Sheri Tepper has become renowned for writing intelligent science fiction with a definite message, and her new novel, The Family Tree is no exception. It is a lively, charming and intriguing novel about man, his environment and ill-conceived assumptions.
Dora lives with Jared, a cold, asexual and uncaring man, obsessed with neatness, respectable but stifling. As the eldest of a large family, Dora is terrified of pregnancy and has succumbed to Jared's wishes without argument, until Jared is rushed into hospital and she realises, finally, that she is wasting her life, and leaves him. Meanwhile, something extremely peculiar is happening: a weed that first appeared in Jared's garden has spread its spores all over the city, and everywhere trees are appearing and growing to full height within days; roads and houses are being overgrown and children -- always at least the third in each family -- are disappearing without a trace. Dora, a policewoman, must solve this mystery while trying to capture the killer of three geneticists apparently murdered without reason.
Far in the future, two princes and their entourage travel to the mysterious monastery of St Weel, where they hope to find the answers to two prophesies which signal the end of their own world: on the way they meet Lucy Low and her family; the evil Prince Fasadh and a forest of very upset and angry trees. Who are the mysterious keepers of St Weel and can they help them to avoid catastrophe?
The story in The Family Tree is interesting, involving and effective at getting across Tepper's message while rarely appearing as polemic. There are several twists and, despite many clues, there are some genuine surprises along the way. The two strands, which initially occupy alternating chapters, are brought together with aplomb and the whole reaches a surprising, moving conclusion, the tension maintained through to the end. Technically, Tepper has gone from strength to strength with each of her novels, and the structure of this novel is no exception. She also uses language playfully and with care and intelligence, and her prose is clean and fresh and moves along at a cracking pace.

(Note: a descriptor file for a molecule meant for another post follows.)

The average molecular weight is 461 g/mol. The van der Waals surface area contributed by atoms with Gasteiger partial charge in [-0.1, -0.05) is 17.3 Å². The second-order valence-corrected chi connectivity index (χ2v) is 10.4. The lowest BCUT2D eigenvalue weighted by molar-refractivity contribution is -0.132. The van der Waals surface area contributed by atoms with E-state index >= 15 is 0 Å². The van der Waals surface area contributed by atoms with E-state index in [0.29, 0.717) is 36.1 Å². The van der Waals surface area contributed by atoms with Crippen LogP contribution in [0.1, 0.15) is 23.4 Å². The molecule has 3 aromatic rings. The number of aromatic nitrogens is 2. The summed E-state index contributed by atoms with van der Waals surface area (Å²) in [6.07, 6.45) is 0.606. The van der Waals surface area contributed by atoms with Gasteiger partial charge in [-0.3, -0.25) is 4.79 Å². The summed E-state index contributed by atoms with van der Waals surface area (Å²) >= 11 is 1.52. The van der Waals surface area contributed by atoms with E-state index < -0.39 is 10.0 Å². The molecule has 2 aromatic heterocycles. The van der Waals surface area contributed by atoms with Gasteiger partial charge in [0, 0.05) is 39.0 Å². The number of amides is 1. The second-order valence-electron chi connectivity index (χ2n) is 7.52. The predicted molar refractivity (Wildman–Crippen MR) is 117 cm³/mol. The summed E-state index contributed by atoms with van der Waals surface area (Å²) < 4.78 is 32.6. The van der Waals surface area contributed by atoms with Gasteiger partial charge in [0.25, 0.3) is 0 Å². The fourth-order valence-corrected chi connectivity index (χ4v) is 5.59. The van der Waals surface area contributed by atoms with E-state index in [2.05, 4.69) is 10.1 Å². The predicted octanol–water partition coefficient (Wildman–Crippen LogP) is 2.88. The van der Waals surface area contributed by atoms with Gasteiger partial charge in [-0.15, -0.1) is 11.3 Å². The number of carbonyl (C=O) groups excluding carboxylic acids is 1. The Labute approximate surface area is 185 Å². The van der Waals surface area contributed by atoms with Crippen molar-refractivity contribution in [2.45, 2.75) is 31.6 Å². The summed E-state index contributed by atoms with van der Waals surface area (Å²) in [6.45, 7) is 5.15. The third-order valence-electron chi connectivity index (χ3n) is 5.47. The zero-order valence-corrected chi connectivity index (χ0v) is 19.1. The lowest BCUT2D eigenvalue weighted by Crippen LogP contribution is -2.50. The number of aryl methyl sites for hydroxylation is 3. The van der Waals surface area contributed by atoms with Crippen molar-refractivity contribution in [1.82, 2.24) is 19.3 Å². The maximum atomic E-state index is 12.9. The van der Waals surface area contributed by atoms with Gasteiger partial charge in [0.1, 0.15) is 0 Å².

There are a lot of characters in The Family Tree and while the illustration of the central characters -- especially Dora -- is effective, many in the novel are broadly drawn, though colourful, caricatures. In this novel, however, these characters seem painted in such a way quite deliberately and often for knowing, and sometimes darkly, comical effect. Dora of all the properly 'fleshed-out' characters is the most sympathetic, as we can see her blossoming from repressed wife and housekeeper to independent and resourceful woman. A common theme among many of Tepper's novels of the spiritual and emotional growth of women, is strongly represented her with Dora, but with a lightness that sometimes has been lacking previously. Again, perhaps this is deliberate and is more in keeping with the lighter tone of the novel.
Indeed, the overall effect of The Family Tree is lighter than some of her recent work, including Gibbon's Decline and Fall and Shadow's End and contains more humour which softens the, often intense, message behind this novel. This increased subtlety makes the novel more accessible to those who may otherwise shy away from 'message' science fiction but could also perhaps blunt the message she is trying to make. The Family Tree is an enjoyable, engaging and charming book, and well worth the read, but it feels less substantial than some of her recent work, and on that score, a little disappointing.